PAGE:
The non-profit ECCHR filed a case against car manufacturers Volkswagen, BMW and Mercedes-Benz for alleged human rights violations in their supply chains in the Xinjiang Uygur Autonomous Region. ECCHR’s case was based on a Sheffield Hallam University report documenting the companies’ alleged supply chain connections to Uyghur forced labour.
About the case
- On 26 June, the non-profit organisation European Center for Constitutional and Human Rights (ECCHR) reported that it had filed a case under the German Supply Chain Due Diligence Act against Volkswagen (VW), BMW and Mercedes-Benz. It accused them of failing to take appropriate measures to identify, prevent or remediate alleged human rights violations in their supply chains in the Xinjiang Autonomous Uyghur Region (XUAR). The complaint is supported by the World Uyghur Congress (WUC) and the Association of Ethical Shareholders Germany.
- According to the ECCHR
- There is widespread documented evidence of Uyghur forced labour in automotive supply chains in XUAR.
- The system of state surveillance and repression in the region makes it impossible to carry out reliable factory inspections to ensure compliance with human rights standards. Companies cannot rely on audits to fulfil their human rights due diligence.
- VW, BMW and Mercedes-Benz have not detailed how they are addressing these risks as part of their human rights due diligence.
- ECCHR is demanding that the companies cease their business practices in the region unless they are able to demonstrate that adequate due diligence assessments are being conducted and that their operations are free of human rights violations.
- The complaint was filed with the Federal Office of Economics and Export Control (BAFA), the regulator for the German Supply Chain Due Diligence Act.
- ECCHR called on BAFA to investigate how VW, BMW and Mercedes-Benz are monitoring human rights standards within their suppliers’ facilities in XUAR and working to ensure adherence thereto.
- BAFA will now decide whether to take further action against the companies. BAFA may make recommendations or issue administrative sanctions if it finds the companies have failed to take appropriate preventive and remedial measures.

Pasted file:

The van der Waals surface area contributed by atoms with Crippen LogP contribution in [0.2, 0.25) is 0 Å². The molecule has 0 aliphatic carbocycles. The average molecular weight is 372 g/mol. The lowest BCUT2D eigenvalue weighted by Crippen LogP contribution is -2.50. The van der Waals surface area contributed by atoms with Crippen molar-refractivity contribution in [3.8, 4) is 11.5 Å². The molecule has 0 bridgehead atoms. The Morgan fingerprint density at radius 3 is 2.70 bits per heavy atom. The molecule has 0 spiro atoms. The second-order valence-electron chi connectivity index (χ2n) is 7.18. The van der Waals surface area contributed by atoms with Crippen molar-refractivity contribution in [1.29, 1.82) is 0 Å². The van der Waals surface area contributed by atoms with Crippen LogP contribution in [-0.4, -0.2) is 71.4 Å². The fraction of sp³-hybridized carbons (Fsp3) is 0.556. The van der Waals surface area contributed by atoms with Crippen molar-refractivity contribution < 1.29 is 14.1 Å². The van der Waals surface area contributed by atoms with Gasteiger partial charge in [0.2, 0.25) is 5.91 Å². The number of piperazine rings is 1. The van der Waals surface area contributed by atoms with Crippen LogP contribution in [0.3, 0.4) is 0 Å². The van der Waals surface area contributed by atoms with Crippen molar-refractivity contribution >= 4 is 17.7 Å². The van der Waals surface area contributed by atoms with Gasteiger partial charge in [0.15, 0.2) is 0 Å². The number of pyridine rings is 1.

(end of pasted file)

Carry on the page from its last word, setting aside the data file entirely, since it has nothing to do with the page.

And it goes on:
- The case is based on a report by Sheffield Hallam University documenting the companies’ alleged supply chain connections to suppliers involved in the forced labour of ethnic minority Uyghurs. ECCHR also referenced OHCHR’s Assessment of human rights concerns in the Xinjiang Uyghur Autonomous Region, People’s Republic of China.
Additional context on the case
- Sheffield Hallam University reports are highly influential and have also been used by the US government to target and detain shipments with potential linkages to XUAR under the US Uyghur Forced Labor Prevention Act. Sheffield Hallam University’s Helena Kennedy Centre for International Justice conducts research on forced labour, modern slavery and human trafficking. Their current research focuses on the forced labour of minority groups in the Xinjiang Uyghur Autonomous Region (XUAR). Sheffield Hallam has published various reports tracing alleged forced labour supply chain linkages with the garment, automotive, solar and financial sectors.
About the German Supply Chain Act
- The German Supply Chain Due Diligence Act was adopted in June 2021 and came into force for companies in January 2023. It imposes a corporate duty on Germany-based companies to establish and implement due diligence processes for human rights and certain environmental violations.
- The Act applies to companies with a registered office or principal place of business in Germany, and to foreign companies with a branch office in Germany. The German Supply Chain Act applies to companies with 3000 employees in Germany, changing to 1000 employees from 2024.
- The Act includes sanctions for non-compliance, including pecuniary sanctions based on company turnover. Companies with average annual sales of more than €400 million can be issued fines of up to two percent of their average worldwide annual sales.
- The Act includes a special provision which allows for German-registered trade unions or NGOs to bring civil cases on behalf of parties that have suffered human rights violations within the scope of the law. Although the law expressly clarified that it does not give rise to any new liability under civil law, this procedural feature will likely increase the number of lawsuits for alleged human rights violations in German courts.
About the parties
- ECCHR is a not-for-profit legal and advocacy organisation. It has several current legal cases against companies in Europe, including for human rights practices in the XUAR. In 2021, ECCHR filed criminal complaints against European fashion brands and textile companies in Germany, France and the Netherlands for allegedly benefitting from forced labour in XUAR. We have tracked these cases in our Responsible Business Conduct brief on litigation.
- As noted in our Alert on 27 April, the first case under the German Supply Chain Due Diligence Act was filed against Tom Tailor, Amazon and IKEA for an alleged failure to meet due diligence obligations, primarily for occupational health and safety. Although the complaint was filed by workers, it was supported by ECCHR.